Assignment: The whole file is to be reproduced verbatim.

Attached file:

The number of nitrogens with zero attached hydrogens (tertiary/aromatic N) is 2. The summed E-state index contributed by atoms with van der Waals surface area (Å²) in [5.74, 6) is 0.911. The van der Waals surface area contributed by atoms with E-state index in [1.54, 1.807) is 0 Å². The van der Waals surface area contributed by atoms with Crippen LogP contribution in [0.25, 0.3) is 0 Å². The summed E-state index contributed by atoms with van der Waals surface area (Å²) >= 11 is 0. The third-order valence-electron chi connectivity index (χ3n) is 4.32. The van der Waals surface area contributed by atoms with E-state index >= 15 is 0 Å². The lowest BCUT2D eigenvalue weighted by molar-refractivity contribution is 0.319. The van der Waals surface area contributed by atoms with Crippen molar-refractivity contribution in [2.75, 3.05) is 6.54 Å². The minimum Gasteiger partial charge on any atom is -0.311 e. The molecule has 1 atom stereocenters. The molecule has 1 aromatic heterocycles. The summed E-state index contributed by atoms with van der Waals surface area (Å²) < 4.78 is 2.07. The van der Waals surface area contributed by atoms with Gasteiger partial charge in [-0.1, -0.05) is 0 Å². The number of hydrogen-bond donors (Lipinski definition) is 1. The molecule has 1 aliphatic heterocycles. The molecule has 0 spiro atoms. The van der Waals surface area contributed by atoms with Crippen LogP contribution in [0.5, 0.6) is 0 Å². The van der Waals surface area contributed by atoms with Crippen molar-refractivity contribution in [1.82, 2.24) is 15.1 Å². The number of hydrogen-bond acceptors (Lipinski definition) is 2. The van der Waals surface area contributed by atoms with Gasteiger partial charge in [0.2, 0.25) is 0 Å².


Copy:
The number of nitrogens with zero attached hydrogens (tertiary/aromatic N) is 2. The summed E-state index contributed by atoms with van der Waals surface area (Å²) in [5.74, 6) is 0.911. The van der Waals surface area contributed by atoms with E-state index in [1.54, 1.807) is 0 Å². The van der Waals surface area contributed by atoms with Crippen LogP contribution in [0.25, 0.3) is 0 Å². The summed E-state index contributed by atoms with van der Waals surface area (Å²) >= 11 is 0. The third-order valence-electron chi connectivity index (χ3n) is 4.32. The van der Waals surface area contributed by atoms with E-state index >= 15 is 0 Å². The lowest BCUT2D eigenvalue weighted by molar-refractivity contribution is 0.319. The van der Waals surface area contributed by atoms with Crippen molar-refractivity contribution in [2.75, 3.05) is 6.54 Å². The minimum Gasteiger partial charge on any atom is -0.311 e. The molecule has 1 atom stereocenters. The molecule has 1 aromatic heterocycles. The summed E-state index contributed by atoms with van der Waals surface area (Å²) < 4.78 is 2.07. The van der Waals surface area contributed by atoms with Gasteiger partial charge in [-0.1, -0.05) is 0 Å². The number of hydrogen-bond donors (Lipinski definition) is 1. The molecule has 1 aliphatic heterocycles. The molecule has 0 spiro atoms. The van der Waals surface area contributed by atoms with Crippen LogP contribution in [0.5, 0.6) is 0 Å². The van der Waals surface area contributed by atoms with Crippen molar-refractivity contribution in [1.82, 2.24) is 15.1 Å². The number of hydrogen-bond acceptors (Lipinski definition) is 2. The van der Waals surface area contributed by atoms with Gasteiger partial charge in [0.2, 0.25) is 0 Å².